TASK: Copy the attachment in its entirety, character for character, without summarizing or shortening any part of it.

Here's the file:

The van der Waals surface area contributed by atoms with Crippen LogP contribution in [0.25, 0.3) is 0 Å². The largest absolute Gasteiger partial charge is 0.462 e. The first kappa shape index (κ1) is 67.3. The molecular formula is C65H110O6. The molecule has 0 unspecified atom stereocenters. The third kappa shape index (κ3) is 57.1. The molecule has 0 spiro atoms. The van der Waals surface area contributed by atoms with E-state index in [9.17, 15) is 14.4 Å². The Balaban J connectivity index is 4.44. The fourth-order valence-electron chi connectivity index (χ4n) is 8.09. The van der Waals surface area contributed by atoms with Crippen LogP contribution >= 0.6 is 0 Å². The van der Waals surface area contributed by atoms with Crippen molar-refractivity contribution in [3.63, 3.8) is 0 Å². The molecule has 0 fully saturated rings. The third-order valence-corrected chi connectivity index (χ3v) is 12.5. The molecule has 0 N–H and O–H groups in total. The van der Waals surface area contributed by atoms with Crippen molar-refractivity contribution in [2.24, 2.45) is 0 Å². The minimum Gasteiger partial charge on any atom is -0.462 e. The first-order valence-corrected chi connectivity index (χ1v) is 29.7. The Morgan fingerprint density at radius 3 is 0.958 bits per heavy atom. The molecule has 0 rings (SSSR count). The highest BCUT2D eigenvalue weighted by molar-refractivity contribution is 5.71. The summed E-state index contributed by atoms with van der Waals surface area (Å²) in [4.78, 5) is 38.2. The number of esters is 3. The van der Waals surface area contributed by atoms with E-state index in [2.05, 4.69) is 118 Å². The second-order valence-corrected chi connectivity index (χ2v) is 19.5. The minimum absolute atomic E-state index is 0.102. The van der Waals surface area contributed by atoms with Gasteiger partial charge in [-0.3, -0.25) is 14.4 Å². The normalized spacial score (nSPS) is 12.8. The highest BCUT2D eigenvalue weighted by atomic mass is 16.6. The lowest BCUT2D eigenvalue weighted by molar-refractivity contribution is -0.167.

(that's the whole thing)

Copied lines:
The van der Waals surface area contributed by atoms with Crippen LogP contribution in [0.25, 0.3) is 0 Å². The largest absolute Gasteiger partial charge is 0.462 e. The first kappa shape index (κ1) is 67.3. The molecular formula is C65H110O6. The molecule has 0 unspecified atom stereocenters. The third kappa shape index (κ3) is 57.1. The molecule has 0 spiro atoms. The van der Waals surface area contributed by atoms with E-state index in [9.17, 15) is 14.4 Å². The Balaban J connectivity index is 4.44. The fourth-order valence-electron chi connectivity index (χ4n) is 8.09. The van der Waals surface area contributed by atoms with Crippen LogP contribution >= 0.6 is 0 Å². The van der Waals surface area contributed by atoms with Crippen molar-refractivity contribution in [3.63, 3.8) is 0 Å². The molecule has 0 fully saturated rings. The third-order valence-corrected chi connectivity index (χ3v) is 12.5. The molecule has 0 N–H and O–H groups in total. The van der Waals surface area contributed by atoms with Crippen molar-refractivity contribution in [2.24, 2.45) is 0 Å². The minimum Gasteiger partial charge on any atom is -0.462 e. The first-order valence-corrected chi connectivity index (χ1v) is 29.7. The Morgan fingerprint density at radius 3 is 0.958 bits per heavy atom. The molecule has 0 rings (SSSR count). The highest BCUT2D eigenvalue weighted by molar-refractivity contribution is 5.71. The summed E-state index contributed by atoms with van der Waals surface area (Å²) in [4.78, 5) is 38.2. The number of esters is 3. The van der Waals surface area contributed by atoms with E-state index in [2.05, 4.69) is 118 Å². The second-order valence-corrected chi connectivity index (χ2v) is 19.5. The minimum absolute atomic E-state index is 0.102. The van der Waals surface area contributed by atoms with Gasteiger partial charge in [-0.3, -0.25) is 14.4 Å². The normalized spacial score (nSPS) is 12.8. The highest BCUT2D eigenvalue weighted by atomic mass is 16.6. The lowest BCUT2D eigenvalue weighted by molar-refractivity contribution is -0.167.